Eleven years after its failed attempt at a collective sale, condominium development Horizon Towers is on the market again at a reserve price of S$1.1 billion.
The reserve price translates to S$1,964 per sq ft per plot ratio, and is more than double the S$500 million deal in 2007 with a consortium led by Hotel Properties that eventually fell through.
The 99-year leasehold condominium at Leonie Hill was built in the 1970s and comprises 211 units. The 1.9 ha site in the prime district of Orchard Road, with an allowable height of up to 36 storeys, is probably the largest high-rise residential development in the Orchard Road area in at least two decades, according to marketing agent JLL.
Property analysts said the S$1.1 billion reserve price is reasonable and in line with recent en bloc sale launches as well as bids for government land sales sites.
For example, the record-smashing S$410 million winning bid in April for a residential government land sale site along Cuscaden Road, which is also in the Orchard Road area, translated to S$2,377 per sq ft per plot ratio.
Horizon Towers’ attractive location and plot size lends the project a “certain wow factor”, said Knight Frank senior director Lee Nai Jia.
There will be developers interested in Horizon Towers, said Mr Ku Swee Yong, chief executive of International Property Advisor.
Given its previous legal battles, however, some developers will be cautious and on the lookout for any unresolved issues that could complicate the collective sale, he said. “This time round, developers interested to bid … would scrutinise the entire deal.”
Horizon Towers’ price of S$500 million in the unsuccessful sale in 2007 was, at the time, the highest price ever offered for an en bloc sale in Singapore. However, a group of minority owners contested the sale, saying the price was too low. The case went to the Strata Titles Board, the High Court and, eventually, the Court of Appeal.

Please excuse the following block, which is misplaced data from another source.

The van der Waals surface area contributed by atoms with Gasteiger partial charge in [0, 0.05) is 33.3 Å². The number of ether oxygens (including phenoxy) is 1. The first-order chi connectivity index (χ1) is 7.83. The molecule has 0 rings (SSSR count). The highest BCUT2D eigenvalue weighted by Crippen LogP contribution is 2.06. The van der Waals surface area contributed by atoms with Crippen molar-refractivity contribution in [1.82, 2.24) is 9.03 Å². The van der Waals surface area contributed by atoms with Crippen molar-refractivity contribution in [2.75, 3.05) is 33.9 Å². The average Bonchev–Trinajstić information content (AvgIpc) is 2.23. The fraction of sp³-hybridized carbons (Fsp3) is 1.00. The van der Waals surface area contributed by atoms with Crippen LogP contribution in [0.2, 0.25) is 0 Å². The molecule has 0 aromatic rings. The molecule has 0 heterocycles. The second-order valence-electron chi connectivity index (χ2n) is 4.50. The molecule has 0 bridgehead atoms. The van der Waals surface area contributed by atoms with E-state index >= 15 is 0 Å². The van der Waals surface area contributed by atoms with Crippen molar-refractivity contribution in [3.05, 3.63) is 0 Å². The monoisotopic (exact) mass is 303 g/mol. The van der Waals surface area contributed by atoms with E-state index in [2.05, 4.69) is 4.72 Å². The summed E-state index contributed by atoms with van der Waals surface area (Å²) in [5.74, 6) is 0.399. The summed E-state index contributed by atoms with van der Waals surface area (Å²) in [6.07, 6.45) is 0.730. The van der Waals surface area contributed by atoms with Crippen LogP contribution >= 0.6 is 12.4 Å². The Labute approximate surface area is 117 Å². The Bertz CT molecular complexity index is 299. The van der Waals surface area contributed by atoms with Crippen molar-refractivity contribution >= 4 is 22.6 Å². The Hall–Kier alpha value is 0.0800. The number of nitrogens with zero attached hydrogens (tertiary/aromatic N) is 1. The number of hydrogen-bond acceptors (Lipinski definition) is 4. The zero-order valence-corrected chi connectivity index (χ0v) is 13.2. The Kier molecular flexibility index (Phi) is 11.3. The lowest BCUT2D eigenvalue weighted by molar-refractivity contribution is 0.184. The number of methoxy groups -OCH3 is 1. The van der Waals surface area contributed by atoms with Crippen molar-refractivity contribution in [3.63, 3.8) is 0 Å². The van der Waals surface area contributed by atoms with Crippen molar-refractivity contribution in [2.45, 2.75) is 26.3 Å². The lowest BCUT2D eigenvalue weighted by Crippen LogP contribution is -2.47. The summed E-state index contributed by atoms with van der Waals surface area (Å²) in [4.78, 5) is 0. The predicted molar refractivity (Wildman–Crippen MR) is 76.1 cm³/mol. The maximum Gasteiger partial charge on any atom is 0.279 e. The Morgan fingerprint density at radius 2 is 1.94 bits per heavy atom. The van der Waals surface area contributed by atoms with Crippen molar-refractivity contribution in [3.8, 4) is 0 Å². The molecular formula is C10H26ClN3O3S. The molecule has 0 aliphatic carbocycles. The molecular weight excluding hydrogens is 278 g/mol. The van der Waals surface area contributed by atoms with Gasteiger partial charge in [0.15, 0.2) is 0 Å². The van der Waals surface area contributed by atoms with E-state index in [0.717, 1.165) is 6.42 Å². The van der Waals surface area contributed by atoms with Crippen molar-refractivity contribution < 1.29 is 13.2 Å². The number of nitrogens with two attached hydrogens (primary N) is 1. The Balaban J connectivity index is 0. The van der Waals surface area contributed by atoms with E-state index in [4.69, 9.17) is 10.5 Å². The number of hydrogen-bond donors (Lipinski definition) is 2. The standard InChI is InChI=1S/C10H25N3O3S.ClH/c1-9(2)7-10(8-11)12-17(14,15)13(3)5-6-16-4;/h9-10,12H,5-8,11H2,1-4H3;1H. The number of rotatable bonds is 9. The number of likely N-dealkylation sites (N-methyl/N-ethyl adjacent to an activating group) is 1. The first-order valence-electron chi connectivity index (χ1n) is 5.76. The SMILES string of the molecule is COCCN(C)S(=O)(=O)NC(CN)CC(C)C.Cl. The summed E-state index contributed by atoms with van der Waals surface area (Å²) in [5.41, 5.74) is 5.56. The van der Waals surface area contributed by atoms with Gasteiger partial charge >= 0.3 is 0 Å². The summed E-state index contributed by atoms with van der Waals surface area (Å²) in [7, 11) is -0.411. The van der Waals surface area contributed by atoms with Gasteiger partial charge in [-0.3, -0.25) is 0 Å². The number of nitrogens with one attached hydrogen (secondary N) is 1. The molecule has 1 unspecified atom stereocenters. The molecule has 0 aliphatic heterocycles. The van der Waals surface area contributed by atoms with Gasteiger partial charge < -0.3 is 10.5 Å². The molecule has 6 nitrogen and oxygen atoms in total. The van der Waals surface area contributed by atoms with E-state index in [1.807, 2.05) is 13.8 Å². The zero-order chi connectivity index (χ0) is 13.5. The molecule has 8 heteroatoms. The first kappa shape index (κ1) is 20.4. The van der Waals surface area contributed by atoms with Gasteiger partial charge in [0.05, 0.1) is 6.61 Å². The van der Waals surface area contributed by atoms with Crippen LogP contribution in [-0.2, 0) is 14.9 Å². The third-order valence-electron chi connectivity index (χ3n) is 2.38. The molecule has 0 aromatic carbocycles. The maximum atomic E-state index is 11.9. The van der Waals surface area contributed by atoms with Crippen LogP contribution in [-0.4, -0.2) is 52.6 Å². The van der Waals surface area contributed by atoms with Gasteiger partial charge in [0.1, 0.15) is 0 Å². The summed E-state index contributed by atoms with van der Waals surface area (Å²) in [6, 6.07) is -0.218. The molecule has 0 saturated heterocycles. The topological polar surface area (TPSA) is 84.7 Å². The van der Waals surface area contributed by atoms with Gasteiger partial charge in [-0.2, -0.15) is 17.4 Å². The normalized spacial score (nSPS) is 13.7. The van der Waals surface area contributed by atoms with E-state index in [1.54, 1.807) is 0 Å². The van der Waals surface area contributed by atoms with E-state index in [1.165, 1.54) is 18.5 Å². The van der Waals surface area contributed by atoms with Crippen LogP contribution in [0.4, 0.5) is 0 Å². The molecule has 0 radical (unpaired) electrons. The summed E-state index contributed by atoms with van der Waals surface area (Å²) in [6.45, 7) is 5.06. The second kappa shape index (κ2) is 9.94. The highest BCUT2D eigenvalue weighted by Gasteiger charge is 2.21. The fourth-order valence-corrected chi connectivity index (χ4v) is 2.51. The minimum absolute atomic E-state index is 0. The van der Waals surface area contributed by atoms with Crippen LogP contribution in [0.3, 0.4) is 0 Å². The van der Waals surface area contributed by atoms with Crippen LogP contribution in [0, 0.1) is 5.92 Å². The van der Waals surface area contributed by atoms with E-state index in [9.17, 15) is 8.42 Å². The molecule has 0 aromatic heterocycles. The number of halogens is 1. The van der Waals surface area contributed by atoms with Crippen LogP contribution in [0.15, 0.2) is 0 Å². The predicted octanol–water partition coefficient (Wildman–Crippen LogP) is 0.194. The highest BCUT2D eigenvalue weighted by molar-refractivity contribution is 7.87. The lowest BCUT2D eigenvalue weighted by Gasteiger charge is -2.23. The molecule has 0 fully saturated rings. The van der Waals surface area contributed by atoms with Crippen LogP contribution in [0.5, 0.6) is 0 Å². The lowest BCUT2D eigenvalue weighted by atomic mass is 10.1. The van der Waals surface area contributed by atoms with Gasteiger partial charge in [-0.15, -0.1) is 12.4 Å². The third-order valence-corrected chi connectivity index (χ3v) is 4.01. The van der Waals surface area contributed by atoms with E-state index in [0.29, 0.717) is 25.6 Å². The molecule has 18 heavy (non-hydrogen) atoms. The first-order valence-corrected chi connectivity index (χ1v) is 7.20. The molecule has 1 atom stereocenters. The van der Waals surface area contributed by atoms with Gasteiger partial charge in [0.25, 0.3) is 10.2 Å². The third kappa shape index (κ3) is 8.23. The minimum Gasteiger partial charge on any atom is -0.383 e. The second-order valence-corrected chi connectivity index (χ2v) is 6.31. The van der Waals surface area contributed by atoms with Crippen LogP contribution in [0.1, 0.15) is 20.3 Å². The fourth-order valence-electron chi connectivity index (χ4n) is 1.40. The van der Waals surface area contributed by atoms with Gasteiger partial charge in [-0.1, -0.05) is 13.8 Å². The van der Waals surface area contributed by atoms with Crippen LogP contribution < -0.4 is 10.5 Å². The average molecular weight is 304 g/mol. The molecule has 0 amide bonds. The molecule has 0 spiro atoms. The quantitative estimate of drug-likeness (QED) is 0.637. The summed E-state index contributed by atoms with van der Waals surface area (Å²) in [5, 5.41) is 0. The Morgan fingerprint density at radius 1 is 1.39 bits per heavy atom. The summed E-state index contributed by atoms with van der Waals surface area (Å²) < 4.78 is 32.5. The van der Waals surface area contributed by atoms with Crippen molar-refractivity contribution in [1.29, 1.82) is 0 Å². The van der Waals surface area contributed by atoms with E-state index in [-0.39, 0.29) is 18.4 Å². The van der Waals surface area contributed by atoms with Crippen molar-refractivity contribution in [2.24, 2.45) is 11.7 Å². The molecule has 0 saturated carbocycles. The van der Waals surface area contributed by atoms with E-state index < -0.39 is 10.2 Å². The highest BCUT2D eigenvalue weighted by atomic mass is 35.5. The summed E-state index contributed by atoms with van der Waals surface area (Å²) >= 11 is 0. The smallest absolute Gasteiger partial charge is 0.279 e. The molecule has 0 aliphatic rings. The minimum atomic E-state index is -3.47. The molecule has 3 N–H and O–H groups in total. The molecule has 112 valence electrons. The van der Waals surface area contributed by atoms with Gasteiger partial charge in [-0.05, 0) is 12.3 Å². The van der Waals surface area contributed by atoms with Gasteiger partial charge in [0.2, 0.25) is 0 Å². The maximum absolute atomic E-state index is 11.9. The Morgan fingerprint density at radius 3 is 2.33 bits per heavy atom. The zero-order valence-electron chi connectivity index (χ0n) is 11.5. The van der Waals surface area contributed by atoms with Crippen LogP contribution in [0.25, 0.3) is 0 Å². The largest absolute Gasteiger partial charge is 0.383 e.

The apex court overturned the sale in 2009 on the basis that the sales committee had not fulfilled its duty in securing the best price obtainable for the property.
The minority owners then filed a claim against former members of the sales committee, seeking S$1 million in legal and administrative costs, but this was dismissed in 2013 by the High Court.
The latest attempt to go en bloc began with the process of gathering signatures from owners last November. TODAY reported that the sales committee was giving itself until June to garner the requisite 80 per cent approval.
The condominium’s history notwithstanding, Dr Lee said developers are generally more cautious when bidding for new projects now.
“They only go into projects (where they feel more confident of) creating a unique product that can command high prices,” he said.
Developers have to consider the timing of the launch of their new projects when placing their bids, he added. With a fresh supply of private residential units in the pipeline, developers will face more competition.
“There is no urgent need to replenish their land bank. Most (developers) have substantial amounts of land parcels,” said Dr Lee.
Mr Ku said that developers that have been active in the en bloc market or government land sales may have already used up the bulk of their reserves.
Developers do not have the capacity to keep borrowing, and it is only a matter of time before banks hit their lending limit for real estate, he said.
The tender for Horizon Towers closes on August 7 at 3pm.
Source: Today – 4 Jul 2018